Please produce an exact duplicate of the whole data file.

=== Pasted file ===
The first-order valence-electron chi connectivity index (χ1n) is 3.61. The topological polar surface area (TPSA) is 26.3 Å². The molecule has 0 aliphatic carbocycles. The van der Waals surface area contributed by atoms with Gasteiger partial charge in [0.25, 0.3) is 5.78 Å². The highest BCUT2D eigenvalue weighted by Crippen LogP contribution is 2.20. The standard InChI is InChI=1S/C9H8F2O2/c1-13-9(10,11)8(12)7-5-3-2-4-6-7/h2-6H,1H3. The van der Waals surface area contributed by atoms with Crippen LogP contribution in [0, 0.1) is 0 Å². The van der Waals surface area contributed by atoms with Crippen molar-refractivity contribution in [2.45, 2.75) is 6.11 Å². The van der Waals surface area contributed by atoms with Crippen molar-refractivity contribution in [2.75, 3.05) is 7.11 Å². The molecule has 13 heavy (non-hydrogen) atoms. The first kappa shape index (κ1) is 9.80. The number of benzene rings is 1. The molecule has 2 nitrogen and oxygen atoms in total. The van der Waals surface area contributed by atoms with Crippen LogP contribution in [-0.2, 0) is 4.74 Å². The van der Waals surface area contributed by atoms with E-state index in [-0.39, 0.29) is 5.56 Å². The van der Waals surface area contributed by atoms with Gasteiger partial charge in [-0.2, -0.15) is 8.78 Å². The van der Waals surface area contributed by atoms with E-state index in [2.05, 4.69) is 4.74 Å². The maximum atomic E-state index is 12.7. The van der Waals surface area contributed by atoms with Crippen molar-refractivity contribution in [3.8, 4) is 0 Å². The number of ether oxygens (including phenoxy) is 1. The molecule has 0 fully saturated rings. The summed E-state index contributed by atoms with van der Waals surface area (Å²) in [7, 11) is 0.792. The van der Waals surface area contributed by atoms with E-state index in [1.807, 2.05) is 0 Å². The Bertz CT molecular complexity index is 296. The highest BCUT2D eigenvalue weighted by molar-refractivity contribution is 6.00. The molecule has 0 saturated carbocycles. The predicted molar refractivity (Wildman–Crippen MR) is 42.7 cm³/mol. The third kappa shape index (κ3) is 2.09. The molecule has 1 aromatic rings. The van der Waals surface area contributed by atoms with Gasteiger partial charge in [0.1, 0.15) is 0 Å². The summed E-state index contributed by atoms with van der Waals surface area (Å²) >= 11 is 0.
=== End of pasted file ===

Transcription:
The first-order valence-electron chi connectivity index (χ1n) is 3.61. The topological polar surface area (TPSA) is 26.3 Å². The molecule has 0 aliphatic carbocycles. The van der Waals surface area contributed by atoms with Gasteiger partial charge in [0.25, 0.3) is 5.78 Å². The highest BCUT2D eigenvalue weighted by Crippen LogP contribution is 2.20. The standard InChI is InChI=1S/C9H8F2O2/c1-13-9(10,11)8(12)7-5-3-2-4-6-7/h2-6H,1H3. The van der Waals surface area contributed by atoms with Crippen LogP contribution in [0, 0.1) is 0 Å². The van der Waals surface area contributed by atoms with Crippen molar-refractivity contribution in [2.45, 2.75) is 6.11 Å². The van der Waals surface area contributed by atoms with Crippen molar-refractivity contribution in [2.75, 3.05) is 7.11 Å². The molecule has 13 heavy (non-hydrogen) atoms. The first kappa shape index (κ1) is 9.80. The number of benzene rings is 1. The molecule has 2 nitrogen and oxygen atoms in total. The van der Waals surface area contributed by atoms with Crippen LogP contribution in [-0.2, 0) is 4.74 Å². The van der Waals surface area contributed by atoms with E-state index in [-0.39, 0.29) is 5.56 Å². The van der Waals surface area contributed by atoms with Gasteiger partial charge in [-0.2, -0.15) is 8.78 Å². The van der Waals surface area contributed by atoms with E-state index in [2.05, 4.69) is 4.74 Å². The maximum atomic E-state index is 12.7. The van der Waals surface area contributed by atoms with Crippen molar-refractivity contribution in [3.8, 4) is 0 Å². The number of ether oxygens (including phenoxy) is 1. The molecule has 0 fully saturated rings. The summed E-state index contributed by atoms with van der Waals surface area (Å²) in [7, 11) is 0.792. The van der Waals surface area contributed by atoms with E-state index in [1.807, 2.05) is 0 Å². The Bertz CT molecular complexity index is 296. The highest BCUT2D eigenvalue weighted by molar-refractivity contribution is 6.00. The molecule has 0 saturated carbocycles. The predicted molar refractivity (Wildman–Crippen MR) is 42.7 cm³/mol. The third kappa shape index (κ3) is 2.09. The molecule has 1 aromatic rings. The van der Waals surface area contributed by atoms with Gasteiger partial charge in [0.1, 0.15) is 0 Å². The summed E-state index contributed by atoms with van der Waals surface area (Å²) >= 11 is 0.